Tom and Claudine moved to Traverse City from Washington DC in June 2007 after they formally retired from careers in the government and teaching.  A native of France, Claudine has lived in several European countries as well as various parts in the USA. Horticulture has always been one of her interests, beginning when she worked on her family farm in France and during harvest in the Champagne and Alsace areas.  

Claudine particularly enjoys working outside in the summer, tending to her vegetable and flower garden as well as helping Tom in their vineyard, taking care of their 2000 misbehaving children, i.e.  Riesling, Chardonnay, Pinot Noir, Pinot Blanc, and Auxerrois. 
 
Here is a little video of Tom and Claudine talking about their amazing vineyard, Ten Hands. 

Ten Hands Vineyard faces a cool East Bay, situated on the northeastern shore of Old Mission Peninsula. The soil is sandy loam with mixed concentrations of clay and gravel.  The glacier movements mixed the soil, so it both drains well, has very little concentrated sand, contains moderate humus, and is a bit alkaline in pH.  For fruits, including grapes, this is ideal. Tom and Claudine enhance the soil with annual compost additions and by planting a vast mix of grasses and legumes in the row middles.  

Tasting Notes

Ten Hands Riesling is truly a treat for your taste buds; think green apple peel and lime on the nose and green pear, nectarine and lychee fruit on the palate. 

Food Pairing

One of the most fun parts about drinking wine is pairing it with food! I love thinking outside the box and pairing with accessible and low maintenance food because I still think there is a misconception that wine should be paired with fancy foods like lobster and filet mignon.

Here's my take on a fun pairing with the delicious Ten Hands Riesling.

Bacon-and-Egg Pizza  

Ingredients:

  • 6 ounces thick-sliced bacon, cut crosswise into 1/3-inch lardons 
  • 4 large eggs 
  • 1 tablespoon heavy cream 
  • Kosher salt 
  • 2 tablespoons unsalted butter 
  • All-purpose flour, for dusting 
  • 1 pound pizza dough 
  • 1/3 cup crème fraîche 
  • 3 ounces Brie, thinly sliced (with rind, if desired) 
  • 2 ounces fresh mozzarella, shredded 
  • Snipped chives, for garnish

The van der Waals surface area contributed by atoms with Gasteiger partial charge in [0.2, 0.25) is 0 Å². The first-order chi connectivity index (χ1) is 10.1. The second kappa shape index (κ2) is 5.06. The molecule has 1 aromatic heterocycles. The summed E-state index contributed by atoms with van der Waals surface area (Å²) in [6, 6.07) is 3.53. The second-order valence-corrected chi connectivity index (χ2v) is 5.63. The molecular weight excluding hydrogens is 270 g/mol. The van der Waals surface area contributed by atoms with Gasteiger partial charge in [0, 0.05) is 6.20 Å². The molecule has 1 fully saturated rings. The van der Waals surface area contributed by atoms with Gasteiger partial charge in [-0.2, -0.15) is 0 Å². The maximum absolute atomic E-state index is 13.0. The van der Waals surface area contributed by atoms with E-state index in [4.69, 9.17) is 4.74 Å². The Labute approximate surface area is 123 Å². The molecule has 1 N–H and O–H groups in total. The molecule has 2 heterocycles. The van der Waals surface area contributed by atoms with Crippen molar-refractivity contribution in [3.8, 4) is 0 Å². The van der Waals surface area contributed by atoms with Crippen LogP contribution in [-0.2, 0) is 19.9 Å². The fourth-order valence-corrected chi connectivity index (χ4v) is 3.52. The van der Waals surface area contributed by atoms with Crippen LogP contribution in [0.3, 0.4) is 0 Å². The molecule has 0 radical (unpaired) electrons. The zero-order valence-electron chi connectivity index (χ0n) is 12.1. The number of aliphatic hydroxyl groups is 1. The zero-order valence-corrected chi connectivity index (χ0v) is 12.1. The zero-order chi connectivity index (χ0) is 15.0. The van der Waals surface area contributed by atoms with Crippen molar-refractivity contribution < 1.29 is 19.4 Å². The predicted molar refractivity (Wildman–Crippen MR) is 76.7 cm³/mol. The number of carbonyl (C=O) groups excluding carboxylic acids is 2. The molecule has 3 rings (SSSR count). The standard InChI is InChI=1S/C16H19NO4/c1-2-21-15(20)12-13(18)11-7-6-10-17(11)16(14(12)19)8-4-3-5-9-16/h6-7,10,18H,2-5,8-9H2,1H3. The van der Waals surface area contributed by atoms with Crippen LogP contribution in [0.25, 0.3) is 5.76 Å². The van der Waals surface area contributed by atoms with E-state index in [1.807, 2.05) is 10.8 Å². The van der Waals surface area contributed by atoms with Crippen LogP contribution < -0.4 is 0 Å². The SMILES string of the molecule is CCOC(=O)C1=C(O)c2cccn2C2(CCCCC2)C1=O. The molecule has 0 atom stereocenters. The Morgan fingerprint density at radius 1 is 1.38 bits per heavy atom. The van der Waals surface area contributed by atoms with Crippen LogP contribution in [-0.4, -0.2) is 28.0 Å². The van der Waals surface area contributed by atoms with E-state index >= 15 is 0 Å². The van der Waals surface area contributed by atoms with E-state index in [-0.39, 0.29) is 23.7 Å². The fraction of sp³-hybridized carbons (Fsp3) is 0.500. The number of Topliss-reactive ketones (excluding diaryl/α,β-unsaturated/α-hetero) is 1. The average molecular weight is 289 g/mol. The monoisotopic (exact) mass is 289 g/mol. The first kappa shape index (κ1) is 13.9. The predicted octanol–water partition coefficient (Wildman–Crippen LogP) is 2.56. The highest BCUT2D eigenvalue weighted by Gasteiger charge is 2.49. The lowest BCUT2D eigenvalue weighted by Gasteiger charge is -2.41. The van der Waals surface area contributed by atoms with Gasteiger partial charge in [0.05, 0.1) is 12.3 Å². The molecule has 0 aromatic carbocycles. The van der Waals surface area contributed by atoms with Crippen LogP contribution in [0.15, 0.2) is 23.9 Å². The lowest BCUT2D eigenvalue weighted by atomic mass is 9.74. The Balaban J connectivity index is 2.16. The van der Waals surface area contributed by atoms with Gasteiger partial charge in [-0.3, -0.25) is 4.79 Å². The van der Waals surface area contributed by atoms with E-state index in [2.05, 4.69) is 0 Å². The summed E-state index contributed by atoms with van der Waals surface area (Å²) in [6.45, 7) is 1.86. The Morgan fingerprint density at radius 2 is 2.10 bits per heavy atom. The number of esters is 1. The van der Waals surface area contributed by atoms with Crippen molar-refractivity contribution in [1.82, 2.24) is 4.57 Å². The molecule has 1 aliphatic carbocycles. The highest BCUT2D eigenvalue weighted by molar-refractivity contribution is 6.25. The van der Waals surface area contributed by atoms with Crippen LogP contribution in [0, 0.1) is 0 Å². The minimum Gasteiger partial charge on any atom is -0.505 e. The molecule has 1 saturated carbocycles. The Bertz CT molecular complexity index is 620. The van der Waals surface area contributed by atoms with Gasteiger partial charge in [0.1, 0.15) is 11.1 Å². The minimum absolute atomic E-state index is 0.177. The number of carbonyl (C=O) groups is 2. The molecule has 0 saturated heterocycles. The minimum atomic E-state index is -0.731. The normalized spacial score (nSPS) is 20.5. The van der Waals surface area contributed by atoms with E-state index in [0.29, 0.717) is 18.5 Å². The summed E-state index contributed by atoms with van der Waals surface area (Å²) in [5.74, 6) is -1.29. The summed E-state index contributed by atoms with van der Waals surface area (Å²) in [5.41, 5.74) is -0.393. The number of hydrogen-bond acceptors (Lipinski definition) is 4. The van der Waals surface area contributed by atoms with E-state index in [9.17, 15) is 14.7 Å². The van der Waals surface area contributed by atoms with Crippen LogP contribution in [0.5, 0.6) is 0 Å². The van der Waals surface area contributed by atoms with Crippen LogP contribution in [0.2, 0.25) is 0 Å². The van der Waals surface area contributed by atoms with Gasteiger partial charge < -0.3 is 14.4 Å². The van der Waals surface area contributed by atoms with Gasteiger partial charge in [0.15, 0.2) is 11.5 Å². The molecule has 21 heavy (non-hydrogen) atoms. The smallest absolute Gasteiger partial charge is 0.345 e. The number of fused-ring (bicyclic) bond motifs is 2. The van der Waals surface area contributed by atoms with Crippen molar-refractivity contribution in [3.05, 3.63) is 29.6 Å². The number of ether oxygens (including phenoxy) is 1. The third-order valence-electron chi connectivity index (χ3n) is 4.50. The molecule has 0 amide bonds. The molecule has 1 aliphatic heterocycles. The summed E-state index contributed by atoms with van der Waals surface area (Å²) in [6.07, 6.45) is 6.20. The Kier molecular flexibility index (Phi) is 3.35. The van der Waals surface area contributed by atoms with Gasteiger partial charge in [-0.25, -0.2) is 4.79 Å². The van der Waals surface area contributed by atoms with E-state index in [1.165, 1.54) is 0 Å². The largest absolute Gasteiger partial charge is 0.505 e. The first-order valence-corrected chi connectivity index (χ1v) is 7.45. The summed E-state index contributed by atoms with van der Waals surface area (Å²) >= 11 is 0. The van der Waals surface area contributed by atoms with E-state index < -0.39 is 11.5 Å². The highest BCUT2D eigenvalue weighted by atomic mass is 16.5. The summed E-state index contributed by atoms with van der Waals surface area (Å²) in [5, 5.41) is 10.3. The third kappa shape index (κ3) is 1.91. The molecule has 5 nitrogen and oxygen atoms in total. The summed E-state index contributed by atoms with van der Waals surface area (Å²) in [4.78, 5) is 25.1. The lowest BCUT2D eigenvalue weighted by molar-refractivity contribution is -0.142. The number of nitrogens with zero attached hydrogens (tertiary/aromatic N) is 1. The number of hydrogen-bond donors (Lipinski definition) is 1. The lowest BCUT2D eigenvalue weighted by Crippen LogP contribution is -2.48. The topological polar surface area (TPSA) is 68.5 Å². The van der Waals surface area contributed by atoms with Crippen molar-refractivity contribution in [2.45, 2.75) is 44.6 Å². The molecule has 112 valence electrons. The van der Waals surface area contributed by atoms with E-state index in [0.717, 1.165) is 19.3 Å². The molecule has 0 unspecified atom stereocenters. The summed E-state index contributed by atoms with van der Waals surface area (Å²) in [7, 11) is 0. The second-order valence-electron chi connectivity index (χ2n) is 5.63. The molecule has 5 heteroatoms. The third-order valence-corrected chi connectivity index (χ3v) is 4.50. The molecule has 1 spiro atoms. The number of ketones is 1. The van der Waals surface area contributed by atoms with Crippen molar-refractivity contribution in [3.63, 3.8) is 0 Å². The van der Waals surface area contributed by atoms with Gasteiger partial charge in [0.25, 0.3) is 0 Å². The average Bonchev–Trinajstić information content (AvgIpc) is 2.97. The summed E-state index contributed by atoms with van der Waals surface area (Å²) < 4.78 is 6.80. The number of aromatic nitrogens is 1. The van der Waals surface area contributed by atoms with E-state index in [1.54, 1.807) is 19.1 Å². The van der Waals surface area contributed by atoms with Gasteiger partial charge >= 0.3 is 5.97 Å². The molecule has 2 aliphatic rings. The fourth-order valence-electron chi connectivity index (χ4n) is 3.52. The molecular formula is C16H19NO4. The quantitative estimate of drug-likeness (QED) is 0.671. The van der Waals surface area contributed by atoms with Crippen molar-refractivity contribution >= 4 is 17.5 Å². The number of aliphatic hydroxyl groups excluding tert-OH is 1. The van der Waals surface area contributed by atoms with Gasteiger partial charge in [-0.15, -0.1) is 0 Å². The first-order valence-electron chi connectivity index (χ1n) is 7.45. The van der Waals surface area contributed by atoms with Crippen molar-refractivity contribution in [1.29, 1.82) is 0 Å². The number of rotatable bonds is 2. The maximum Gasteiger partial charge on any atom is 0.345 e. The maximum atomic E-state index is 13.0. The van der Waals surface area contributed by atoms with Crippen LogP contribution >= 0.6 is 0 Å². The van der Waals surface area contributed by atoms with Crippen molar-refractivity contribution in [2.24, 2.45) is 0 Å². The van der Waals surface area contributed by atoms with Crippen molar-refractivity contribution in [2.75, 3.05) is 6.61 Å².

Method: 

Step 1: Set a pizza stone in the oven and preheat the oven to 500°. Spread the bacon in a pie plate and bake for 15 minutes, stirring once, until nearly crisp. Using a slotted spoon, transfer the bacon to paper towels to drain. 

Step 2: Meanwhile, in a bowl, whisk the eggs with the cream and a pinch of salt. In a medium nonstick skillet, cook the eggs and 1 tablespoon of the butter over low heat, whisking frequently, until small curds form and the eggs are creamy, about 12 minutes. Remove the eggs from the heat. Stir in the remaining 1 tablespoon of butter and season with salt. 

Step 3: On a lightly floured work surface, stretch out the pizza dough to a 12-inch round and transfer to a lightly floured pizza peel. Spread the crème fraîche evenly over the dough, leaving a 1-inch border all around. Top with the crispy bacon, Brie and mozzarella. 

Step 4: Slide the pizza onto the hot stone and bake for about 7 minutes, until lightly golden and bubbling. Remove the pizza from the oven and spoon the scrambled eggs on top. Slide the pizza back onto the stone and bake for 2 minutes longer, until the eggs are hot. Garnish with chives, cut into wedges and serve. 

If you don't have Ten Hands Riesling, this recipe would also pair well with our Riesling, Medium Sweet. Give it a try and let us know what you think! 

Celebrating Excellence

Gifted winemaking, committed to extracting maximum characteristics from the grapes, creates this exceptionally lovely Riesling. If you didn't get your hands on the 2018 vintage, don't worry - there will be a 2019 vintage. We just harvested the grapes last week! To tide you over, here is a gorgeous photo that Tom took of his grapes a couple of weeks before harvest, when they were plump and juicy, soaking up the last bits of sunshine. 

Cheers!

 

Time Posted: Oct 23, 2019 at 10:58 AM
Alaina Dodds
 
April 17, 2019 | Alaina Dodds

Chardonnay Throwdown